Doctor of Philosophy (PhD)


School of Plant, Environmental, and Soil Sciences (SPESS)

Document Type



Planting winter-annual cover crops prevent soil erosion, reduces water runoff, and improves soil structure and soil quality. This research was conducted from 2017 to 2019 to evaluate the nutrient turnover of different species of cover crops in soils under different row crop production systems in Northeast and Central Louisiana. In Northeast Louisiana (Site 1, 2, and 3), treatments (cover crops and no cover crop) were arranged in a strip trial with three replications. At the Ben Hur Research Station, the treatments included three planting dates (September, October, and November) with [7 kg ha-1 of phosphorus (P) and potassium (K)] and without fertilization arranged in a split-plot randomized block design with four replications. Cover crop treatments produced significantly higher biomass yields than the no cover crop treatments across sites in 2018 but only at Site 3 in 2019. For most site-years with high biomass accumulation, the amounts of soil nutrients removed or scavenged by cover crops from the soil subsequently increased the levels of available nutrients in the soil. However, there was no difference observed on yields of the main crops nor net return. Cover crops planted in September produced 764 kg ha-1 (39%) and 1632 kg ha-1 (153%) more biomass than cover crops planted in October and November, respectively. Recovered nutrients were higher for September-planted cover crops than October and November-planted cover crops. Generally, cover crop biomass had a negative association with soil P and K nutrient content in most site-years. Main crop yields had weak positive associations at Site 1 in 2018 (r2 = 0.43), and Site 2 in 2019 (r2 = 0.16). A negative association was observed at Site 3 for both years (r2 = 0.23 and 0.17), and at Ben Hur Research Station (r2 = 0.5). This study demonstrated that planting dates had a more evident and consistent impact on cover crop growth and biomass accumulation than fertilizer treatments. In addition, positive impact on main crop yields and net returns were not observed suggesting that the improvement in soil fertility and crop productivity requires long-term adoption of cover cropping.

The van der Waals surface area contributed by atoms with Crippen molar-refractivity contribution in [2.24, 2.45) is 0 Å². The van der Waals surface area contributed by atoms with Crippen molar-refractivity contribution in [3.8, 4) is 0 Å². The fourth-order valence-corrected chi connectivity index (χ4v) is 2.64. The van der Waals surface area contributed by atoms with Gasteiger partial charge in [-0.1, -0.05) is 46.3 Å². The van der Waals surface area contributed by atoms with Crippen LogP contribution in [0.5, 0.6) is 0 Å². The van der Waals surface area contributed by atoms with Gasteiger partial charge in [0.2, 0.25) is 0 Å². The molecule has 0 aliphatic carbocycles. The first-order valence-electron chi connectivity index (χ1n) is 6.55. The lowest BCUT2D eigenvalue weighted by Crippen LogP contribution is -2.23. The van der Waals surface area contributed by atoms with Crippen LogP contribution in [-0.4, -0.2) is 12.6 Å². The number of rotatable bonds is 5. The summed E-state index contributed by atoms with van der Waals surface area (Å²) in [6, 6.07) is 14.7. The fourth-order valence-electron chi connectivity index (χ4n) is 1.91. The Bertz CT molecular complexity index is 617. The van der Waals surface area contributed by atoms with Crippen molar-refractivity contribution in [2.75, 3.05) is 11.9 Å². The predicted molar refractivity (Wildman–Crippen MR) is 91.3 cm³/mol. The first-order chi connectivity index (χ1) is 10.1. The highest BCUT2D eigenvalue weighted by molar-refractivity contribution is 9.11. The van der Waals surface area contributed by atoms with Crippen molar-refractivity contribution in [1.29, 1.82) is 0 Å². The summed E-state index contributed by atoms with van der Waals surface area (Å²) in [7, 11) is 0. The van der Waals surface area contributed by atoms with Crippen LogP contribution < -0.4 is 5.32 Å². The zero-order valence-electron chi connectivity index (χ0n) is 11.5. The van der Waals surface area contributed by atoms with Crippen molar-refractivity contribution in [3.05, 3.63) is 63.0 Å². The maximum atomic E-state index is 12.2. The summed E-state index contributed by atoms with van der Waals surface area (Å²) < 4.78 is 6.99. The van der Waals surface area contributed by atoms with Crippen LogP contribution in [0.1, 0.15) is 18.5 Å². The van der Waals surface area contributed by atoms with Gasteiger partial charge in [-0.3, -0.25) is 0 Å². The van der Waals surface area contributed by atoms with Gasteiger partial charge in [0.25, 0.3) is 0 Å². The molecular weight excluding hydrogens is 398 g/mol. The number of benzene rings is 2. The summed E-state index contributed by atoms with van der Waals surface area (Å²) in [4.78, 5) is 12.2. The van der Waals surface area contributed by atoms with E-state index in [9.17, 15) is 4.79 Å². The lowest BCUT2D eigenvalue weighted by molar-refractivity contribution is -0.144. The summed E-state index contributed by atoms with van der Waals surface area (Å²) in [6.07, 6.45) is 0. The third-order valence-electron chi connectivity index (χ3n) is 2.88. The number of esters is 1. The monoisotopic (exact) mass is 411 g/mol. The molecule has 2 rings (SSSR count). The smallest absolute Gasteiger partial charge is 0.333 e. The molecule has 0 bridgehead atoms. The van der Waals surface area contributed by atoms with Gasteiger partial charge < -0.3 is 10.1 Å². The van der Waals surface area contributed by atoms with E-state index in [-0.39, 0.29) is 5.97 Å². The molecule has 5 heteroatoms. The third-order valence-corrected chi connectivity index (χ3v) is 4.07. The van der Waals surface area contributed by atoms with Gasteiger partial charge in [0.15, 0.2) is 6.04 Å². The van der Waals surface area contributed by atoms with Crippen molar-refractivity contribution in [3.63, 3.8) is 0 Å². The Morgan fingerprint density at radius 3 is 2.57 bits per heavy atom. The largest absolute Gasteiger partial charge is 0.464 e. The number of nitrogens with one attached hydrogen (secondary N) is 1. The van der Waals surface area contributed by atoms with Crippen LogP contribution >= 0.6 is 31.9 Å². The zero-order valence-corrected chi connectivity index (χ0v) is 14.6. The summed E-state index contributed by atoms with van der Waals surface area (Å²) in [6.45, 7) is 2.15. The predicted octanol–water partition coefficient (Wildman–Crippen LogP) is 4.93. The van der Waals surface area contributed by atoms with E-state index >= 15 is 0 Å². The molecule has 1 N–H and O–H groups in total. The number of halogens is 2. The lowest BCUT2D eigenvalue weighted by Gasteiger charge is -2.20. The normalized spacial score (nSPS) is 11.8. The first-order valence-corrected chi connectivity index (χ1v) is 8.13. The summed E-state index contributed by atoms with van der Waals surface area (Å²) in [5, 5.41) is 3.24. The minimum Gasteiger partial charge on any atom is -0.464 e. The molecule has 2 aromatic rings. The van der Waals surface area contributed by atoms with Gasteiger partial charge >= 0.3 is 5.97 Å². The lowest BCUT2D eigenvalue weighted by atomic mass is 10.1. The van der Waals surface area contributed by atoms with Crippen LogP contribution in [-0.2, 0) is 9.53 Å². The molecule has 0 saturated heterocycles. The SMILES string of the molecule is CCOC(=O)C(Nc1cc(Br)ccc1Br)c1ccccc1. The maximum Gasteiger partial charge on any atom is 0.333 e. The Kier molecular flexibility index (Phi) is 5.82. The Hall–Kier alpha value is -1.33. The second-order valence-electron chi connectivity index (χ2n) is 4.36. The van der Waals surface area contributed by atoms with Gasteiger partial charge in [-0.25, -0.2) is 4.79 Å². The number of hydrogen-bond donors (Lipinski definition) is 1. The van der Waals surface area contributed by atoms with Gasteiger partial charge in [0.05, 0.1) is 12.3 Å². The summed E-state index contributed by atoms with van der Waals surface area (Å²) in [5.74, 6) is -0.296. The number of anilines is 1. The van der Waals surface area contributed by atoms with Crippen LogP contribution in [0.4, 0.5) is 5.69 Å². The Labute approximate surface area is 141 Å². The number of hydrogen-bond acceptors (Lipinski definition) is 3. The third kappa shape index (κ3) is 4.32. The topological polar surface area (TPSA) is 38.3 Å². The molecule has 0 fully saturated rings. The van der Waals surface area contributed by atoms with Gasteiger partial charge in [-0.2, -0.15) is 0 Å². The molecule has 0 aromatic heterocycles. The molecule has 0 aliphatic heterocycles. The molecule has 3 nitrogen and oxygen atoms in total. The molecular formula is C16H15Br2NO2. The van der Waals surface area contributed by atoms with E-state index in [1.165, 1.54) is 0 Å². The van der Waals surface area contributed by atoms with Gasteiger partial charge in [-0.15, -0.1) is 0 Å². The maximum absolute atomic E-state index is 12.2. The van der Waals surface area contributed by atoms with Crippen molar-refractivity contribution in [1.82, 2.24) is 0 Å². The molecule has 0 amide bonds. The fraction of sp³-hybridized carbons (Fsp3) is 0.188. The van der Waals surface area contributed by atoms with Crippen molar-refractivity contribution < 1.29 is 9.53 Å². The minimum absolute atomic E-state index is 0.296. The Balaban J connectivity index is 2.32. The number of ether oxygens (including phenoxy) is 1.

Committee Chair

Tubana, Brenda